Transformer, language model, depth charge illusion, compositionality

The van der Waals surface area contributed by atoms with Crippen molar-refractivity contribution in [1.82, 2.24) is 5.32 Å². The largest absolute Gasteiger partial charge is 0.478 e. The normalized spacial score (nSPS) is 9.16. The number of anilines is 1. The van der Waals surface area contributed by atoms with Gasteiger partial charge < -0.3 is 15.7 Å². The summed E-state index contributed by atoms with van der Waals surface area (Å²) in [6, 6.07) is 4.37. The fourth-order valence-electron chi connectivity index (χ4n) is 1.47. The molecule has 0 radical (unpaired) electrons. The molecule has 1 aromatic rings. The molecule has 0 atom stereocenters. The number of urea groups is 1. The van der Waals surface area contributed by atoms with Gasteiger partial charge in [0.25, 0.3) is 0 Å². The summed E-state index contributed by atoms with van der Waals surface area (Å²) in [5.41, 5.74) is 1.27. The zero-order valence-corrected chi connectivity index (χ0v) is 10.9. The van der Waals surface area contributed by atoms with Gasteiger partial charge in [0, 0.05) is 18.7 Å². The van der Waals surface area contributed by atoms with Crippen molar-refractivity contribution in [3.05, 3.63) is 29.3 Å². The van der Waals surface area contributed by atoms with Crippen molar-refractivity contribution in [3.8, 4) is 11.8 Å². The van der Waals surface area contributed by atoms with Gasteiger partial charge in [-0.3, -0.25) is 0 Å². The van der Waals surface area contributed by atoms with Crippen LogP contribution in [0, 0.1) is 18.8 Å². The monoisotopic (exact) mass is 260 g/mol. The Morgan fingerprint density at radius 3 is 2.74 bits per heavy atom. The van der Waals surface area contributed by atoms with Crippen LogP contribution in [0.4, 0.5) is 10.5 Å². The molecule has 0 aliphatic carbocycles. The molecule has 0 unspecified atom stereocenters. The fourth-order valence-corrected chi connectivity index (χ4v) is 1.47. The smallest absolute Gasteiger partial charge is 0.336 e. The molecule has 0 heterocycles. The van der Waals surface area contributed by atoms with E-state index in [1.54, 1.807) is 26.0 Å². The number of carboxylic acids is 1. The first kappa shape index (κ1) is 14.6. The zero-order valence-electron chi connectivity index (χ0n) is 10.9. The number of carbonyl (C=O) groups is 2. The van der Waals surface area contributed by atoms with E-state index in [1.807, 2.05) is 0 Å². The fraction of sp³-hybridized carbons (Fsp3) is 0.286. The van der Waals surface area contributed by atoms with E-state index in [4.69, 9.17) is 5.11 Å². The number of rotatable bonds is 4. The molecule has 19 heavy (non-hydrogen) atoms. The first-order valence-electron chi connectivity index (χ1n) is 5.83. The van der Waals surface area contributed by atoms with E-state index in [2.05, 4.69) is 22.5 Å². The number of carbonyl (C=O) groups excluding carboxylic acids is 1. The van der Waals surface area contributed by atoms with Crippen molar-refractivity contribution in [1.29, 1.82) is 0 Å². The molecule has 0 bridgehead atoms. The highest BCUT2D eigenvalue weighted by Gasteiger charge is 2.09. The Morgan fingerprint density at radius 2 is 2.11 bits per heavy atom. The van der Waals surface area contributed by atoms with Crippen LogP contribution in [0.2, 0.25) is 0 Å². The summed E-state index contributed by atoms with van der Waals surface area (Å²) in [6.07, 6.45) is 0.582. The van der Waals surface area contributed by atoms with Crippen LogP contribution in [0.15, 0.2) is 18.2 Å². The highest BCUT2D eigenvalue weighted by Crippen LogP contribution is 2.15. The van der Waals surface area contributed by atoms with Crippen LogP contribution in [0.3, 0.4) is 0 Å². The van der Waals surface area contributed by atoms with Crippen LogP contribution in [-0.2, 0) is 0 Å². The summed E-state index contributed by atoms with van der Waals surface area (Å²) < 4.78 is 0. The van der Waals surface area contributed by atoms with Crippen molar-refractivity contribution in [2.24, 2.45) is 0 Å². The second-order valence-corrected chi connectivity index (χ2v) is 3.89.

State-of-the-art Transformer-based language models like GPT-3 are very good at generating syntactically well-formed and semantically plausible text. However, it is unclear to what extent these models encode the compositional rules of human language and to what extent their impressive performance is due to the use of relatively shallow heuristics, which have also been argued to be a factor in human language processing. One example is the so-called depth charge illusion, which occurs when a semantically complex, incongruous sentence like No head injury is too trivial to be ignored is assigned a plausible but not compositionally licensed meaning (Don't ignore head injuries, even if they appear to be trivial). I present an experiment that investigated how depth charge sentences are processed by Transformer models, which are free of many human performance bottlenecks. The results are mixed: Transformers do show evidence of non-compositionality in depth charge contexts, but also appear to be more compositional than humans in some respects.